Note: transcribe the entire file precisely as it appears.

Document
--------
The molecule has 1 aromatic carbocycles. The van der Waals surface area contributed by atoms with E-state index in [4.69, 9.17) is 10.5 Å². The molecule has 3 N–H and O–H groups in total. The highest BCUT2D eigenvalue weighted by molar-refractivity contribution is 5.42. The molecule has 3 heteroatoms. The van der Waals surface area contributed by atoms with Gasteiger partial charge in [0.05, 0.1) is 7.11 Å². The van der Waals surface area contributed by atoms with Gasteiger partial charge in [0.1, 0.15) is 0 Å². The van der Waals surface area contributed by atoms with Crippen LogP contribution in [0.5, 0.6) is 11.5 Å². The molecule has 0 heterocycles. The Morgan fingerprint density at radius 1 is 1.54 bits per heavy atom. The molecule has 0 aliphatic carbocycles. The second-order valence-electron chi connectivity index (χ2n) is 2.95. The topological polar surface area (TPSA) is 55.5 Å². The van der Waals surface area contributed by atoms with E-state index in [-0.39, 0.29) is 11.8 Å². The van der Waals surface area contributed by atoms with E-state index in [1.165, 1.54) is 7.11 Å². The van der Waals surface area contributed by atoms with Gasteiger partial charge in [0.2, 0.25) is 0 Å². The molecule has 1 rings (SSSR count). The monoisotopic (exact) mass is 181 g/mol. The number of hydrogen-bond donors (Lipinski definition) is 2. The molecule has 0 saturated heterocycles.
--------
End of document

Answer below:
The molecule has 1 aromatic carbocycles. The van der Waals surface area contributed by atoms with E-state index in [4.69, 9.17) is 10.5 Å². The molecule has 3 N–H and O–H groups in total. The highest BCUT2D eigenvalue weighted by molar-refractivity contribution is 5.42. The molecule has 3 heteroatoms. The van der Waals surface area contributed by atoms with Gasteiger partial charge in [0.05, 0.1) is 7.11 Å². The van der Waals surface area contributed by atoms with Gasteiger partial charge in [0.1, 0.15) is 0 Å². The van der Waals surface area contributed by atoms with Crippen LogP contribution in [0.5, 0.6) is 11.5 Å². The molecule has 0 heterocycles. The Morgan fingerprint density at radius 1 is 1.54 bits per heavy atom. The molecule has 0 aliphatic carbocycles. The second-order valence-electron chi connectivity index (χ2n) is 2.95. The topological polar surface area (TPSA) is 55.5 Å². The van der Waals surface area contributed by atoms with E-state index in [-0.39, 0.29) is 11.8 Å². The van der Waals surface area contributed by atoms with E-state index in [1.165, 1.54) is 7.11 Å². The van der Waals surface area contributed by atoms with Gasteiger partial charge in [0.2, 0.25) is 0 Å². The molecule has 1 rings (SSSR count). The monoisotopic (exact) mass is 181 g/mol. The number of hydrogen-bond donors (Lipinski definition) is 2. The molecule has 0 saturated heterocycles.